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Taylor v. State

Decided: November 7, 1961.

TAYLOR
v.
STATE



Appeal from the Circuit Court for Cecil County, Rollins, J.

Brune, C. J., and Hammond, Prescott, Marbury and Sybert, JJ. Brune, C. J., delivered the opinion of the Court.

Brune

This appeal from a conviction of murder in the first degree, upon which a sentence of life imprisonment was imposed, presents questions as to: (a) the refusal of a continuance; (b) cross-examination of the defendant with regard to his previous conviction on a charge of assault with a deadly weapon; and (c) the sufficiency of the evidence.

The essential facts are stated below. One Andy Taylor, brother of the appellant, Cletus E. Taylor, rented an apartment in Elkton from one James De Cava, the victim of the shooting here involved. The afternoon before the shooting the appellant visited his brother's apartment, the brother left and a man named Danner arrived. Danner and the appellant did some drinking that evening and the next morning. The appellant says he had had about four beers on the day of the shooting. On the day of the shooting Danner was very drunk. The appellant was described as looking as if he had been drinking, but talking sensibly. About 1 P.M. two other men, Cooper and Blankenship, came to Andy Taylor's apartment where they found Danner and the appellant. About an hour later De Cava, the landlord, came to collect the rent. He was told that Andy was then in jail for driving an automobile without a license. A discussion or argument about a lock ensued between De Cava and the appellant, at the end of which the appellant told De Cava he had been there long enough, took him by the arm and put him out of the apartment. De Cava broke free in the hall. The appellant then turned back into the apartment, picked up a .22 rifle and followed De Cava into the hallway. A shot was fired which struck De Cava in the head. He went across the street to a tavern seeking assistance, was taken to the hospital and died early the next day as a result of the wound.

When the appellant picked up the gun, Cooper and Blankenship, both of whom were scared, left hastily, with Cooper in

the lead, for another apartment on the same floor, to which they were admitted just after the shot was fired. The appellant claims that the discharge of the rifle was accidental and that it was due to jostling or grabbing of the gun by one of his companions. On the stand he was not sure which one. The testimony of Cooper and Blankenship is to the effect that they left ahead of the appellant when the latter got the gun, and indicates that neither of them jostled him. Danner could not be located and did not testify.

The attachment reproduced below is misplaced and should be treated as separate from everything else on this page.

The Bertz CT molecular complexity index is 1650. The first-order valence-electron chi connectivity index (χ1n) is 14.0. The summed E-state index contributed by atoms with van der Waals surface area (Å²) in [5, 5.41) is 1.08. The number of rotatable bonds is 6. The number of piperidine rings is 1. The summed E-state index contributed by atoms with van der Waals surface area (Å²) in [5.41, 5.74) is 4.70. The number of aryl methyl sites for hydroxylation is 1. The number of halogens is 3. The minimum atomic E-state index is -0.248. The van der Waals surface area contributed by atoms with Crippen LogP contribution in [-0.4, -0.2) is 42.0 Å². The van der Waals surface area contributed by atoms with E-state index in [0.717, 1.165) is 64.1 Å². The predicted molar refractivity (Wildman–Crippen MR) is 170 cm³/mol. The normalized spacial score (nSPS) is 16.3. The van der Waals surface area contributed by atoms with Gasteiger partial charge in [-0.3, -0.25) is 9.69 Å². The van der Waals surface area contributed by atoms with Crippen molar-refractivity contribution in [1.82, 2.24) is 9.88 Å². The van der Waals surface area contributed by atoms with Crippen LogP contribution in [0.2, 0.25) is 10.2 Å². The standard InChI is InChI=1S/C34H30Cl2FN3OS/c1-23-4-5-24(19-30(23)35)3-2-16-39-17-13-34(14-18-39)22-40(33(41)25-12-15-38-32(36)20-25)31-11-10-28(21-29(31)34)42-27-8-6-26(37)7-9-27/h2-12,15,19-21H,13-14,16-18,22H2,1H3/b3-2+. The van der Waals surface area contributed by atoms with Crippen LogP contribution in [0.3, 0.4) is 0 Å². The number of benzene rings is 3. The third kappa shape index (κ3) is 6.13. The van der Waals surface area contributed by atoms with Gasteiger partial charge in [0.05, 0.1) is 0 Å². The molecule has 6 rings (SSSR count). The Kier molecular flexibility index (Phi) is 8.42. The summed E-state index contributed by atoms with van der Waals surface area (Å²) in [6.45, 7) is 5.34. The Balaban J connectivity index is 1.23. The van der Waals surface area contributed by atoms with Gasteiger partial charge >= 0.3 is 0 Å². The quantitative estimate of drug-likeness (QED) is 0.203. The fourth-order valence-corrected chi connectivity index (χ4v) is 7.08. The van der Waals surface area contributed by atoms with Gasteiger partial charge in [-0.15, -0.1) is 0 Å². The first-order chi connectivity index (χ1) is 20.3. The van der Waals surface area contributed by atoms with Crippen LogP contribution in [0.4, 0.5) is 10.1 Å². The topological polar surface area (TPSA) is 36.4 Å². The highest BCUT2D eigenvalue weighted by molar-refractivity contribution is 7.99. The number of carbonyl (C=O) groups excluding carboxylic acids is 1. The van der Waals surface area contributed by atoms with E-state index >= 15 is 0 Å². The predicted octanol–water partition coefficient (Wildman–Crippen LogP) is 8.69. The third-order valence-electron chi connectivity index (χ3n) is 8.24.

Immediately after the shooting the appellant put the rifle back in the apartment and then walked several blocks to his sister's house. He was found there by the Sheriff approximately an hour and a half after the shooting hiding in bed with the covers pulled up over him. The appellant was fully dressed, except for his shoes and, the Sheriff testified, he was then sober. The Sheriff arrested him on a charge of assault. The appellant was interrogated the next morning by the Sheriff and two of his deputies. The appellant was informed of the death of De Cava which had occurred some hours earlier. He then gave a voluntary statement which was taken down in question and answer form. He declined to sign the statement saying that he could not read. In the statement the appellant admitted having gotten the gun and having raised it under his arm and having pulled the trigger. He stated that he was just going to scare or bluff De Cava, but admitted that you don't pull the trigger when you're just going to bluff someone. He also said that Cooper grabbed the gun and shoved it to the side of the house.

On the stand the appellant said that he could not remember whether he had his hand on the trigger or not when the gun went off and he speculated that it might have been Danner, and not Cooper, who grabbed the gun, though in his statement to the Sheriff he had eliminated Danner because Danner was drunk. He claimed that the discharge of the gun was due to a bump.

On cross-examination he was asked if he had ever been convicted of a crime. The question was objected to, but defense counsel then told the appellant to answer "yes" or "no." He answered "yes." Over objection he was then required to

state the nature of the offense, and he answered "assault with a deadly weapon."

The appellant moved on the day of the trial for a continuance because of the absence of the witness Danner. Danner appears to have been an alcoholic with no fixed place of abode where he could be found. Between the shooting and the trial he had been in a Veterans' Hospital for alcoholism, but had left, was a month overdue in returning to the hospital at the time of trial, and his whereabouts were unknown. The State refused to admit by stipulation an affidavit executed at some time by Danner. Since the affidavit is not in the record and no proffer of it was made, its contents are not before us. The matter ...


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